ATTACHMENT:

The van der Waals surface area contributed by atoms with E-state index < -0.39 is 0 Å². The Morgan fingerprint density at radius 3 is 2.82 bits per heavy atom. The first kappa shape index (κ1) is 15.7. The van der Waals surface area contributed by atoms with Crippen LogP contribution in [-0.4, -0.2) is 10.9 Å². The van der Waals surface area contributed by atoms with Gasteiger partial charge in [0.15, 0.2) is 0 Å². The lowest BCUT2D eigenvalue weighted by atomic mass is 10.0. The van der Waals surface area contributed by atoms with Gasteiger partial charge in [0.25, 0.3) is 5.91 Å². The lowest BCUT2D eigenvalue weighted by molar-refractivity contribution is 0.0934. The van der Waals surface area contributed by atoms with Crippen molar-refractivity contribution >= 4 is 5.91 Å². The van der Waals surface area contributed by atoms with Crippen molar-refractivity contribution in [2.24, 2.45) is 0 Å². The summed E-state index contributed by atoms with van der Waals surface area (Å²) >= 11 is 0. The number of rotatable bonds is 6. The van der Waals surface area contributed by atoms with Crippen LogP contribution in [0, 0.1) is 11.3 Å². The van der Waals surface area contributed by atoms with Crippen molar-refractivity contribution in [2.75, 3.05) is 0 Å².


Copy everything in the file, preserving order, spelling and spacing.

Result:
The van der Waals surface area contributed by atoms with E-state index < -0.39 is 0 Å². The Morgan fingerprint density at radius 3 is 2.82 bits per heavy atom. The first kappa shape index (κ1) is 15.7. The van der Waals surface area contributed by atoms with Crippen LogP contribution in [-0.4, -0.2) is 10.9 Å². The van der Waals surface area contributed by atoms with Gasteiger partial charge in [0.15, 0.2) is 0 Å². The lowest BCUT2D eigenvalue weighted by atomic mass is 10.0. The van der Waals surface area contributed by atoms with Gasteiger partial charge in [0.25, 0.3) is 5.91 Å². The lowest BCUT2D eigenvalue weighted by molar-refractivity contribution is 0.0934. The van der Waals surface area contributed by atoms with Crippen molar-refractivity contribution >= 4 is 5.91 Å². The van der Waals surface area contributed by atoms with Crippen molar-refractivity contribution in [2.24, 2.45) is 0 Å². The summed E-state index contributed by atoms with van der Waals surface area (Å²) >= 11 is 0. The number of rotatable bonds is 6. The van der Waals surface area contributed by atoms with Crippen LogP contribution in [0, 0.1) is 11.3 Å². The van der Waals surface area contributed by atoms with Crippen molar-refractivity contribution in [2.75, 3.05) is 0 Å².